Although I spent more time watching live music in 2014 than any previous year (110 shows and counting), I still found the time to slip on my headphones and keep track of many of (and by no means all) the songs released over the past year. With the growing demise of the “Music Industry” and the transformation of listening patterns, it is difficult to make any sort of grandiloquent statement about a dominant theme or sound. Of course there were certain genres that dominated my listening habits because of mood and predilections and others that I didn’t spend as much time with. [HINT: To my friends that listen to hip hop and rap, please tell me what I missed, aside from the Run the Jewels album and the return of D’Angelo.] One thing I’ve loved about the rise of the musician driven industry (as opposed to large record label driven industry) of the streaming generation is the how musical genres have become porous and meaningless. When I was growing up, it seemed every artist had to fit into a category (e.g., rock, pop, country, hip-hop, etc.) to succeed. Being outside the “known” made your music difficult to sell or program. Nowadays, I think there is a far more democratic process: the quality of the music or word supersedes outdated notions of “genre”. But, in all fairness, this has always been part of music. It is just that now we can appreciate the cutting edge in the moment as opposed to after the fact (i.e., The Velvet Underground or Television, who sold less records then the amount of musicians they inspired).
Okay off the soapbox…
So, when you ask me, what did you listen to in 2014? Simple answer: a lot of excellent and moving music. The playlist below represents the songs that most impressed me in the past year, not simply for their musical creativity but also for their lyrical ingenuity. Many of these songs tell stories about the trials and tribulations of the human condition (e.g., growing up, growing old, looking back, fighting on, love, death, shattered dreams, relationships, epiphanies, etc.). The songs on this list resonated with my thoughts and experiences or sometimes they just made me want to dance (ok too!) or both. Hopefully, you’ll find some of that too. But regardless enjoy. Listen (by clicking) here: TopTrax2014: You’ll Get Better With Age
What follows is a “concise” explanation for why the songs are here. As in years past, I try not to repeat artists on this list to increase the amount of folks on this list. However, I’d be lying if there weren’t certain artists that could have made multiple appearances. Well I added the extra ones at the end. It was my compromise. (p.s. all typos are intentional, except in the few instances in which they are not. Also if you enjoy, please share, don’t hide a playlist away from the rest of the world!) – a.a.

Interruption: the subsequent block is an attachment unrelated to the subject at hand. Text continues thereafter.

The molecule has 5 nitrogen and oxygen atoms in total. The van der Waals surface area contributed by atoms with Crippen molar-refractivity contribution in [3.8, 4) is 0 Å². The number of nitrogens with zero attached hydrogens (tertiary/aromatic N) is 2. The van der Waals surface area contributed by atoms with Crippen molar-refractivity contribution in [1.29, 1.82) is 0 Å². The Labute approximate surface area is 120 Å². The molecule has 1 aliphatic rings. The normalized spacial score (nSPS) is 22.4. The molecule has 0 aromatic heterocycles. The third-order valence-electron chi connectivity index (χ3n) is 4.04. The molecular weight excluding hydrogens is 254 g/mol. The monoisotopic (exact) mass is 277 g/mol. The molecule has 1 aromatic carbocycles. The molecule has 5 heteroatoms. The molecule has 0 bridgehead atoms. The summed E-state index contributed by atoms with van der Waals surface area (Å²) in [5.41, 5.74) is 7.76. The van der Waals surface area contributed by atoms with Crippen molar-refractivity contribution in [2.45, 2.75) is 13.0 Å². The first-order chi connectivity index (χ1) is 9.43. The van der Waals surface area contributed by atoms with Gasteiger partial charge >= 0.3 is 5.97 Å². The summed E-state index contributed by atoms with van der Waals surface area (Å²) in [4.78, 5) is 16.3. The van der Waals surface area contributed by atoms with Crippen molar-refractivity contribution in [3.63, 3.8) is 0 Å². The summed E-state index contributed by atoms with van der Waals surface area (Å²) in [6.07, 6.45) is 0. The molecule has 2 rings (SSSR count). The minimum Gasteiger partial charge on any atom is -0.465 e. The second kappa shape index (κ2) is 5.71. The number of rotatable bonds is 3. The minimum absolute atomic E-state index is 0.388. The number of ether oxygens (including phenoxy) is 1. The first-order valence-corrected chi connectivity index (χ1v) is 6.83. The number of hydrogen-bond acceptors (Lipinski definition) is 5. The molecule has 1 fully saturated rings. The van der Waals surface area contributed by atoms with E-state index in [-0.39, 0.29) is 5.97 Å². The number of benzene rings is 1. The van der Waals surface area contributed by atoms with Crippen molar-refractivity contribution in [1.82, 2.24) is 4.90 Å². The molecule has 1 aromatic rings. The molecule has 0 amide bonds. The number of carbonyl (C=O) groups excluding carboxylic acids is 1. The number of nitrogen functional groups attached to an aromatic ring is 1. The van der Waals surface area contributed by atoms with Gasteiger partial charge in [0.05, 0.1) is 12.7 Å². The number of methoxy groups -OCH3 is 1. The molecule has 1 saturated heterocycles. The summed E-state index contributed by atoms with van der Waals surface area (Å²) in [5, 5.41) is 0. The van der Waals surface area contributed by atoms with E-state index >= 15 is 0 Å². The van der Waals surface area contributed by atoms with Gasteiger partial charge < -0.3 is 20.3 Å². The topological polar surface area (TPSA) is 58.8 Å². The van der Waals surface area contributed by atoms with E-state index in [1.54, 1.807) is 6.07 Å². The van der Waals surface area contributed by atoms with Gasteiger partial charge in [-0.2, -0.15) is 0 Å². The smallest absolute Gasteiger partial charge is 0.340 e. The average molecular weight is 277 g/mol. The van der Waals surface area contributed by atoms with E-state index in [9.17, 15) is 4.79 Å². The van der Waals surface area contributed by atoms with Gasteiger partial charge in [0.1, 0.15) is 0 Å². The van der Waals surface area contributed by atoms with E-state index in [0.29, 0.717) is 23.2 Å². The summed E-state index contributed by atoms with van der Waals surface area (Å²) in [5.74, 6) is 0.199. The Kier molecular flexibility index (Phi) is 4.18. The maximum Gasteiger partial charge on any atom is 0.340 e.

- “Seasons (Waiting on You)” by Future Islands – From the moment I heard this song, I knew it would be on constant repeat for the foreseeable future. I think this about as close as you get to the platonic ideal of a pop song. From the slow soothing opening to the gradual build and the explosive pop catharsis, Future Islands absolutely found musical magic on this one. … And the bittersweet lover’s pleading and remorse. What more do you want?
- “Windows” by Angel Olsen – At times we can get so lost in our spiraling isolated thoughts, which can often be unpleasant. We become convinced of our perceived reality and our way of looking at the world and we close ourselves off. For me sadly that often leads to darker places. This song found me at one of these extended junctures and reminded me with its very simple yet poignant refrain that sometimes we need to shift our perspective and seek the light (in whatever literal or figurative form it takes). Music has the ability to heal our wounds and inspire. As Tweedy once said “I was saved by rock and roll”. There are many who have been.
- “Inside Out” by Spoon – Shifting gears. Gosh, this song is so sensual and soothing. Britt Daniel has one of the most unique, infectious voices in music and this song gets me every time. It’s got that raucous soulful energy of 70s Stones.
- “Your Love Is Killing Me” by Sharon Van Etten – Another singer that absolutely enthralls and impresses me with her unabashed openness. SVE lays her soul bare for the listener and makes us see that we all feel the intense and all-encompassing roller coaster of emotions of love. But, in this song, the musical accompaniment is grandiose and epic, a self-contained drama. You feel spent after listening. Seeing her perform this live at Pitchfork was one of my favorite moments of live music all year.
- “Coffee” by Sylvan Esso — All I can say is this song feels like home. Or the home and nook I want to crawl into with the titular beverage and watch the world go by, gleefully reminiscing on all the wondrous moments of days and years past, and getting up to groove in in its rhythms.
- “Chris Issak” by Lydia Loveless – If you have discussed music with me in 2014, you have probably heard me extol the virtues of Lydia Loveless as one of the finest young songwriters of her generation. Sure Lorde and Taylor Swift are more well-known but neither has yet to write a song with the depth of understanding, heartache, and perspective of this young woman. At 24 years of age, she betrays a lyrical wisdom beyond her years. This song perfectly captures what I adore about her songwriting: the romantic longing that fuels love juxtaposed with self-flagellating remorse of desiring against the odds. And she does this by identifying these specific, yet universal moments (which many of us can relate to) such driving aimlessly around all night listening to a song that reminds of you of a lover.
- “Red Eyes” by The War on Drugs – Some folks say Rock n Roll is dead. I think their declarations are premature. “Red Eyes” is a reminder that anthemic guitar rock will always inspire us to burn like firecrackers into the night. This song is pure unbridled awesomeness. (Yeah, it is a word.)